Rodgers caps strong start with strong finish

With no answer to the Favre-Rodgers debate, Packers Nation should be thrilled with their first-year starting quarterback's production and toughness, our W. Keith Roerdink says.

After a month of down-to-the wire, gut-wrenching losses, Aaron Rodgers finally got the finish he's been looking for. And he didn't have to come from behind to do it.

Officially, his kneeldown on third-and-4 with 24 seconds remaining on Sunday sealed the Packers' 31-21 victory and the Lions' fate as the NFL's first 0-16 team. Unofficially, the Packers' quarterback ended things 7 minutes earlier when he hooked up with Donald Driver for a 71-yard score on first down that pushed Green Bay's lead to 10 points.

"It was a great call," Rodgers said. "I just told Mike (McCarthy) I appreciate the call. It shows a lot of confidence in me for him to call a play like that in a running set with two tight ends on the field."

The play came seconds after Detroit had cut the lead to three points on a 9-yard Kevin Smith touchdown run set up by 35- and 36-yard pass plays to John Standeford. Those receptions were the types of backbreaking plays that have cost the Packers all season and one of the reasons why they've lost seven games by four points or less. It could have signaled the beginning of the end again this week. But Rodgers' ensuing touchdown toss — his third of the game and second of the quarter — put it back to a two-score contest and all but guaranteed it wouldn't come down to yet another desperation drive.

After an interception by safety Nick Collins on the Lions' next possession gave Green Bay the ball, Rodgers hit running back DeShawn Wynn for a 16-yard catch-and-run on third-and-7 that kept the clock moving and set up the offense for the victory formation as time ticked off the clock.

On the afternoon, Rodgers completed 21-of-31 passes for 308 yards with a quarterback rating of 132.2. While it came against the woeful Lions, who rank near the bottom of nearly every statistical defensive ranking, it allowed the Packers to end the season on a positive note while making some pretty amazing history of their own.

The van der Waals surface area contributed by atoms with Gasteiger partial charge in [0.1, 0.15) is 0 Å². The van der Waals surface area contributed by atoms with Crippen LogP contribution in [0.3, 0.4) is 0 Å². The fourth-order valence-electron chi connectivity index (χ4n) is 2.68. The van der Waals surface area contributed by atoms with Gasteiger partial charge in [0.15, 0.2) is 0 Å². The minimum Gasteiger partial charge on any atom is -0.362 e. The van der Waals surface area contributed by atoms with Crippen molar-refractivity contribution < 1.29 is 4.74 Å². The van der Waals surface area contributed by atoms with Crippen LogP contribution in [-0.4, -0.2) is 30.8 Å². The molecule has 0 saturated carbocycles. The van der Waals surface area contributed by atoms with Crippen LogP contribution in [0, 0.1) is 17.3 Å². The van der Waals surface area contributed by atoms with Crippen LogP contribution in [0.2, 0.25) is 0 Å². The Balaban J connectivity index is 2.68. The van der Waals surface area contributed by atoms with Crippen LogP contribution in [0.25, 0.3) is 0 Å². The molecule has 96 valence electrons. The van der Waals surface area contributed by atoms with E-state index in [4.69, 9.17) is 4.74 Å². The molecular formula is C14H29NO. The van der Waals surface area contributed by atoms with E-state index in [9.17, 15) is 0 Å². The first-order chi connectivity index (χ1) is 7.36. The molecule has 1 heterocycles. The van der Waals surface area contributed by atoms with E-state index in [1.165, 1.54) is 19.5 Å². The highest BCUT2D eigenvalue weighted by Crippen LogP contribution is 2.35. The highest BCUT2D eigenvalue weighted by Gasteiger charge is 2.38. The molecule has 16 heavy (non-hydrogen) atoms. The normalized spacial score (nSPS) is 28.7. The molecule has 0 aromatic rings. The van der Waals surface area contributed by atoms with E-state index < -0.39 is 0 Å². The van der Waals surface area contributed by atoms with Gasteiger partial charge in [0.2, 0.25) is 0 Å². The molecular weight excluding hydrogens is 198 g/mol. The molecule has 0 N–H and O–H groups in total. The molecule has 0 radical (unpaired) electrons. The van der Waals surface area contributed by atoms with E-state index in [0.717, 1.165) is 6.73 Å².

With Driver and Greg Jennings each going over the 100-yard mark receiving and running backs Ryan Grant and Wynn eclipsing the century mark on the ground, Green Bay became the first team in NFL history to have two receivers and two backs hit those milestones in the same game. No other offense, not the high-flying "Greatest Show on Earth" Rams of the 1990s or even the Indianapolis Colts' scoreboard-scorching unit of recent years can boast that claim to fame.

Rodgers ended the season with 4,038 yards to become just the second quarterback since 1970 to pass for 4,000-plus yards in the same season in which he made his first career start. The other quarterback was Kurt Warner, who passed for 4,353 yards in 1999 while picking up league and Super Bowl MVP awards. Additionally, Rodgers' 28 touchdowns were the highest total for a first season starting since Daunte Culpepper threw 33 in 2000.

There are lots of ways to judge a starting quarterback. Touchdowns, yards, interceptions, quarterback rating and wins are the usual measuring sticks. Intangibles like leadership are a factor. But the weight given to each of those makes the debate subjective. Some will say the Packers would've won three or four more games, perhaps even the NFC North Division, if Brett Favre had been at the helm.

We'll never know. There is no true apples-to-apples comparison that provides any degree of certainty. Do you compare Favre last year to Rodgers this year or Favre this year with the Jets to Rodgers this year with the Packers? How does a tougher schedule, Favre being a year older and injuries on defense get weighed in the formula? It's an argument without an answer.

But Rodgers is the unquestioned quarterback of the future. He put up numbers few thought possible. The naysayers who thought the Packers would finish in the neighborhood of 6-10, as they did, typically thought it would happen because of an injury to Rodgers that would force rookies Matt Flynn or Brian Brohm into service.

Rodgers, however, was a poster boy for durability, starting all 16 games. He did it despite a painful separated shoulder, and while he's got a couple hundred games to go before Favre's iron-man streak is in any danger, he demonstrated a toughness that was as meaningful as any statistic he posted.

"Definitely, definitely. That was one of the most important things," Rodgers said. "Coach is always talking about accountability and availability, and those are two things I pride myself on. The availability is just where you're supposed to be at all times — where you're supposed to be during the week and on Sundays — and that's on the field. And we all play with bumps and bruises. I had my fair share this year and was able to get through them and stay on the field."

Six months ago, Rodgers left the field at the Packers' Family Night scrimmage to a bellowing of boos. On Sunday, he walked off Lambeau Field to boisterous cheers. Through the numbers he's posted, and through the class, poise and professionalism he's handled himself with during a season of unimaginable pressure, he's won over most of Packer Nation.

Winning more games won't be far behind.

W. Keith Roerdink has covered the Packers since 1992. E-mail him at

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